Have you ever had heartburn, constipation, or diarrhea? This may be a bit too personal of a question to ask but it’s only to gauge the health of your gut.
Whether you realize it or not, your gut houses trillions of bacterial cells, and lots of those cells play a vital role in keeping your body healthy and fully operational. The combination of these bacterial cells, along with fungi and different viruses, are all the components in what is called a microbiome, or your gut flora.
The thing about a microbiome is that in order for it to be healthy, it has to be balanced. Unfortunately, there are, of course, bad bacterial cells that live in your gut based on the foods and drinks we consume, and consuming too many of them put your body at serious risk of inflammation and various other diseases.
The bacteria found in your microbiome create somewhat of an ecosystem for your body, and when it’s upset or disrupted, it can cause abnormalities, and that’s why it’s so important for you to do all you can to maintain a healthy gut.
Now, in theory, to maintain a healthy gut, it’s quite simple. Simply eat foods that promote a healthy gut. That’s easier said than done, right?
For one, even if you are making a conscious effort to eat healthy, there are lots of foods that you think are healthy or are supposed to be healthy, but actually aren’t. Heavily packed salads, frozen yogurts, and bottled green tea are all foods that actually don’t do much for your body, but they taste great!
Secondly, life happens, and the truth of the matter is that foods that promote an unhealthy gut are the foods that are the most convenient. Typically, these foods are processed and are largely the reason why you have gut issues like constipation, diarrhea, and acid reflux.
There are several factors that can cause poor gut health. If you make improvements in the following areas and implement some of these efforts, you’ll be well on your way to a healthier gut, which then translates to a healthier you.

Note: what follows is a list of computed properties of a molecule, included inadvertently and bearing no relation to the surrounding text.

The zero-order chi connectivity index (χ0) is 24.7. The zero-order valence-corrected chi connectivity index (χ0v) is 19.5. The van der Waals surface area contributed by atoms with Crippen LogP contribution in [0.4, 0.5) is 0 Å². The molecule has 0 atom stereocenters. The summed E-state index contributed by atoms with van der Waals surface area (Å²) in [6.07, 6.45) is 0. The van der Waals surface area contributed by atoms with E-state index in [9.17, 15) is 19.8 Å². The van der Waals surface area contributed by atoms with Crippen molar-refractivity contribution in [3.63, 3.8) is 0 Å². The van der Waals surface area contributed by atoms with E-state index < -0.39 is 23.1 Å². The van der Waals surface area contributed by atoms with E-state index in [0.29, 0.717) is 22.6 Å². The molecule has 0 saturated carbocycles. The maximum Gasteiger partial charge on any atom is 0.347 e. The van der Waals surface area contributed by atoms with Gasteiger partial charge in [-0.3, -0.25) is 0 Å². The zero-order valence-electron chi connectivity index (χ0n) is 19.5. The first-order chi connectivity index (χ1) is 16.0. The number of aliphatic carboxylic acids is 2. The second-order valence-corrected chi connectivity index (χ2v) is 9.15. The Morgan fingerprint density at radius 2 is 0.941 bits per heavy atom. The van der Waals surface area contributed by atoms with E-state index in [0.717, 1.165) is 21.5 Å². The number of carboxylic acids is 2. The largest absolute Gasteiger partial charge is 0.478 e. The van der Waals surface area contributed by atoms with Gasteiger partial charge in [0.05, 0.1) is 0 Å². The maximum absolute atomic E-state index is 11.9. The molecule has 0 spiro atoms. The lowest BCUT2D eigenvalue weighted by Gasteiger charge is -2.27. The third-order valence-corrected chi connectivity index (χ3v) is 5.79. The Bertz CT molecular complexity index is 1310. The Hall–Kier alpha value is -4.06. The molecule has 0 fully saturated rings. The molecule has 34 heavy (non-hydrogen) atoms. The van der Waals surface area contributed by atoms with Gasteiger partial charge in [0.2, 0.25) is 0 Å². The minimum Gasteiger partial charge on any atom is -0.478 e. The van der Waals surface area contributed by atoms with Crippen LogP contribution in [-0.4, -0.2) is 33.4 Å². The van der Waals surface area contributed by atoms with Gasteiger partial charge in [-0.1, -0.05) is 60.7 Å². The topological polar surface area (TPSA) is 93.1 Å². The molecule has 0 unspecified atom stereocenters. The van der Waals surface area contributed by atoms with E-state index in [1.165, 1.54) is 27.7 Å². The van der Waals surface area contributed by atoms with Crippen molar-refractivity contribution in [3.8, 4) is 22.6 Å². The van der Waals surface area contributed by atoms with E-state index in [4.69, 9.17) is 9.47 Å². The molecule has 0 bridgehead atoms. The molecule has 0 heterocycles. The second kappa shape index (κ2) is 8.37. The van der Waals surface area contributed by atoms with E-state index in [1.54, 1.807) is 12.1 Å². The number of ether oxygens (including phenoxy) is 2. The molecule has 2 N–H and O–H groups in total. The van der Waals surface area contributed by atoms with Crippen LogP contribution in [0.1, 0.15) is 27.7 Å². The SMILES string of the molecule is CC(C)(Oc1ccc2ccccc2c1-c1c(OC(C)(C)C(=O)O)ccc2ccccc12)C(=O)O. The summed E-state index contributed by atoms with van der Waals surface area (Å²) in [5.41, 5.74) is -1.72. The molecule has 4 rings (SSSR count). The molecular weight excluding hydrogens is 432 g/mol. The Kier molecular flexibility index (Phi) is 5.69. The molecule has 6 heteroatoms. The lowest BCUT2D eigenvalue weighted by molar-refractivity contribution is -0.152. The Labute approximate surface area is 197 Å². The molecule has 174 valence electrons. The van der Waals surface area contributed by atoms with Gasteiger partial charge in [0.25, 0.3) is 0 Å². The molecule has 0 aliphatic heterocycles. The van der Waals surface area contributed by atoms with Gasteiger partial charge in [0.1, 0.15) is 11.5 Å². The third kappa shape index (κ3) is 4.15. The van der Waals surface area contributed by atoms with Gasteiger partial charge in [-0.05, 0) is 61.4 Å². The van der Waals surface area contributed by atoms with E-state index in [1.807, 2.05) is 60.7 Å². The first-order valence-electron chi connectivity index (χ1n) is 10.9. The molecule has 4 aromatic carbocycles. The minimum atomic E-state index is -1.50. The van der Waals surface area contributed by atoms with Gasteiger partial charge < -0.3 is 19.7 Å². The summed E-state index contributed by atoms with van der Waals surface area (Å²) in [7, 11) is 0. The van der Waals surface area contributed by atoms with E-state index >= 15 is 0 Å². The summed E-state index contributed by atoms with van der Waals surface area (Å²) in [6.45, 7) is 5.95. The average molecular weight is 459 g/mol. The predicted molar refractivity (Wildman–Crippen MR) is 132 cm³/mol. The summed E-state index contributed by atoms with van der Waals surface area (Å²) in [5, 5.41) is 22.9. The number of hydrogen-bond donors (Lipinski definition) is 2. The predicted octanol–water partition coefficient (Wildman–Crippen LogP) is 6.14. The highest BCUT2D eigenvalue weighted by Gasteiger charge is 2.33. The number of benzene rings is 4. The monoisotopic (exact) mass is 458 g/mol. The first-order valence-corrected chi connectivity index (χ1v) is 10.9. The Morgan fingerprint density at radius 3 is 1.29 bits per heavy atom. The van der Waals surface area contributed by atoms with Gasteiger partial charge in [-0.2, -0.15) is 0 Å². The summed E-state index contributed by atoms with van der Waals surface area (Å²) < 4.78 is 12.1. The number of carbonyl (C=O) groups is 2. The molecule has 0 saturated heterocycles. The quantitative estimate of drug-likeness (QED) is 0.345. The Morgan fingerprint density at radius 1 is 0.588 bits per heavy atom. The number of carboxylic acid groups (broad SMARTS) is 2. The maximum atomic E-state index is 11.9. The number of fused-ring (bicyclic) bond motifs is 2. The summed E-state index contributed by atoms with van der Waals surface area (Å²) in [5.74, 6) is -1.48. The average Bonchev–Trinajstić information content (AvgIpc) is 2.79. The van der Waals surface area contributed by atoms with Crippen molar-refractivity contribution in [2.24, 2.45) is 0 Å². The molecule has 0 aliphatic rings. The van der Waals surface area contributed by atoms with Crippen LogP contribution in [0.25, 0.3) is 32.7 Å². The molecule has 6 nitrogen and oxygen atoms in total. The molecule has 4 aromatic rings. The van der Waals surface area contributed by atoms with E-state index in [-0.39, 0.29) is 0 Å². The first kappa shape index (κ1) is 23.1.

Efforts to Make to Promote a Healthy Gut
Make Sure You’re Getting Plenty of Sleep
You know that getting a good amount of sleep improves your mood and cognition, but did you know that it also promotes a healthy gut as well? When your body is at rest, it naturally restores itself, and the same goes with your gut. When your sleep is disturbed or you’re simply not getting enough sleep, it increases your likelihood of inflammation.
According to the CDC, the average adult needs seven hours or more of uninterrupted sleep. To ensure you’re getting the necessary amount, consider putting yourself on a sleep schedule; go to bed at the same time every night and wake up at the same time every morning.
Go on a Juice Cleanse
Many people think that going on a juice cleanse is specifically for detoxing and weight loss, and it does indeed aid in those areas, but going on a juice cleanse also improves the health of your gut as well.
The thing to keep in mind about a juice cleanse is that they’re not all created equal. The juices from certain fruits and vegetables aren’t necessarily for gut health, so in your efforts, make sure you’re doing research to make sure you’re going on the right juice cleanse.
As a good rule of thumb, you can’t really go wrong with a green juice cleanse for gut health, and it’s a juice you can drink everyday too! By drinking one green juice daily, you can drastically improve the health of your gut almost immediately.
Take Probiotics or Eat Them
As you know, there’s good bacteria in your gut and bad bacteria, and to improve your gut health, you want to make the good bacteria stronger than the bad. To do this, you need to consume probiotics; you can eat them or take them in supplement form.
Some foods that contain probiotics include fermented vegetables, sauerkraut, miso, and kombucha… These foods are an acquired taste for some people but if you don’t like these foods, just take your probiotics in supplement form.
Reduce Your Sugar Intake
This might be hard for many people because sugar is everywhere, but consumption of sugar, and even artificial sugars, cause what’s called gut dysbiosis, which is the imbalance of the microbiome. If you remember reading earlier, in order for your microbiome to be healthy, it has to be balanced, and sugar can completely throw it off.
Sugar is the very thing linked to diabetes and heart disease, and research has shown that artificial sugars can actually increase blood sugar despite it not being a real sugar! So, you can’t just avoid sugar completely but to the best of your abilities, you should put forth the effort to reduce your sugar intake as much as possible.